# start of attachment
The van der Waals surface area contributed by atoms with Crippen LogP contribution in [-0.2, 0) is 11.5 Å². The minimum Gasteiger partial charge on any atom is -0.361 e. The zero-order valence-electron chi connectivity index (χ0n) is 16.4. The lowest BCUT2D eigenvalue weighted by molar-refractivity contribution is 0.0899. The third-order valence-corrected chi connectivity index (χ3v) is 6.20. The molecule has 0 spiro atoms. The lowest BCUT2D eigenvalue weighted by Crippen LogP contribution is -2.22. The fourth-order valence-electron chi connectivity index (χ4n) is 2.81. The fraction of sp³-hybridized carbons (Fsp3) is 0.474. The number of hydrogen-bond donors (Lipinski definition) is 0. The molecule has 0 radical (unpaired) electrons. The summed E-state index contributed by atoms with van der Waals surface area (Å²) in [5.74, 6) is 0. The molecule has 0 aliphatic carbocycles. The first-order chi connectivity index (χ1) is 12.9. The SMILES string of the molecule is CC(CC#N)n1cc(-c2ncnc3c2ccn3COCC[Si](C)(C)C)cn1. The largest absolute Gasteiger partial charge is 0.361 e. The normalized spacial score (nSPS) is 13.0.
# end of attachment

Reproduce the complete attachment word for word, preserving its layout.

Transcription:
The van der Waals surface area contributed by atoms with Crippen LogP contribution in [-0.2, 0) is 11.5 Å². The minimum Gasteiger partial charge on any atom is -0.361 e. The zero-order valence-electron chi connectivity index (χ0n) is 16.4. The lowest BCUT2D eigenvalue weighted by molar-refractivity contribution is 0.0899. The third-order valence-corrected chi connectivity index (χ3v) is 6.20. The molecule has 0 spiro atoms. The lowest BCUT2D eigenvalue weighted by Crippen LogP contribution is -2.22. The fourth-order valence-electron chi connectivity index (χ4n) is 2.81. The fraction of sp³-hybridized carbons (Fsp3) is 0.474. The number of hydrogen-bond donors (Lipinski definition) is 0. The molecule has 0 radical (unpaired) electrons. The summed E-state index contributed by atoms with van der Waals surface area (Å²) in [5.74, 6) is 0. The molecule has 0 aliphatic carbocycles. The first-order chi connectivity index (χ1) is 12.9. The SMILES string of the molecule is CC(CC#N)n1cc(-c2ncnc3c2ccn3COCC[Si](C)(C)C)cn1. The largest absolute Gasteiger partial charge is 0.361 e. The normalized spacial score (nSPS) is 13.0.